This brings us to our second point. We must imitate the Saints. The key to our inspiration will rely upon both need and desire. First then, we must come to discover our need to become Saints. That need can come only when we come from God and have our lives on loan from Him. We are not our own. We belong to God. Our duty to God and His Will. Blessed is the man that hath not walked in the counsel of the ungodly, nor stood in the way of sinners,*and hath not sat in the seat of the scornful. But his delight is in the Law of the Lord; *and in his law will he exercise himself day and night. (Ps. i. 1,2) The Saint is well aware that all excellence and goodness come from God and that their acquisition is impossible without the gift of His Grace. The Saint knows also that we first come to know ourselves in the light of God’s excellence and goodness through the Law. Because God has revealed His Law to His chosen people the Jews, all men can come to see their sins. St. Paul tells us that the Jewish Law reveals that None is righteous, no not one. There is none that understandeth, there is none that seeketh after God. They are all gone out of the way. They are together become unprofitable; there is none that doeth good, no, not one. (Romans, iii. 10-12) The Saint knows too that the best of men become the most frustrated when they realize that they are incapable of fulfilling or living up to God’s Law. The Saint is one who has found his own poverty of spirit or his own inability to will the good that he has discovered. The Saint is one who is then overwhelmed by the excellence of God the Father, the goodness of His Word, and the power of His Spirit.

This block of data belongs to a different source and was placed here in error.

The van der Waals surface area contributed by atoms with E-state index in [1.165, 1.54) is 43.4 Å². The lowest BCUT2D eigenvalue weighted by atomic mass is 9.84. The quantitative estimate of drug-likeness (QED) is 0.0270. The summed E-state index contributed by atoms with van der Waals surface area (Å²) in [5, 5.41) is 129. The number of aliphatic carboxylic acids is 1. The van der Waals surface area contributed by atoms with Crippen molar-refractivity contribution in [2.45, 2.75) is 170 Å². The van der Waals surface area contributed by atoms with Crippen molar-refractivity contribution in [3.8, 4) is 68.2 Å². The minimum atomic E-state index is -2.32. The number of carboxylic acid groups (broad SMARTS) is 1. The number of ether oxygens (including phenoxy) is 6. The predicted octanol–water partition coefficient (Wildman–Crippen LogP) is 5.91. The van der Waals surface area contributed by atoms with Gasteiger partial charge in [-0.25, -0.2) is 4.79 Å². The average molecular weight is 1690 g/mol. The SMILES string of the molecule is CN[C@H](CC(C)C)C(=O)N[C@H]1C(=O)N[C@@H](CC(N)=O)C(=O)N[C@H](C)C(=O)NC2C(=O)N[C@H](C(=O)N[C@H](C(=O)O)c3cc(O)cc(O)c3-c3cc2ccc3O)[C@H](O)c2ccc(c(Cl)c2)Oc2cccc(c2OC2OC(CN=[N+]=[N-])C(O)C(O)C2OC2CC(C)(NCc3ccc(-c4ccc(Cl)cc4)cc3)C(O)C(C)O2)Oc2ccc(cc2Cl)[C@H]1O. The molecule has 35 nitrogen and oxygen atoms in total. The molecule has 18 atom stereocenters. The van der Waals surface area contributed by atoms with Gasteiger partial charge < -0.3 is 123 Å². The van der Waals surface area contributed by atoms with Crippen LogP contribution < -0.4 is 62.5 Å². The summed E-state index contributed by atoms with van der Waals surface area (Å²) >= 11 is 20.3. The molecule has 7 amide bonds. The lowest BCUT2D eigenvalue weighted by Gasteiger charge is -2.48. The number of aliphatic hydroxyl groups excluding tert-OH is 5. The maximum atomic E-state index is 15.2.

The Saint is a man whose faith hangs always upon God’s Grace. As Archbishop Trench writes, the Saint is:
the wise and happy builder…who counts and discovers that he has not enough, that the work far exceeds any resources at his command, and who thereupon forsakes all that he has, all vain imagination of a spiritual wealth of his own; and therefore proceeds to build, not at his own charges at all, but altogether at the charges of God, waiting upon Him day by day for new supplies of strength. (R. C. Trench)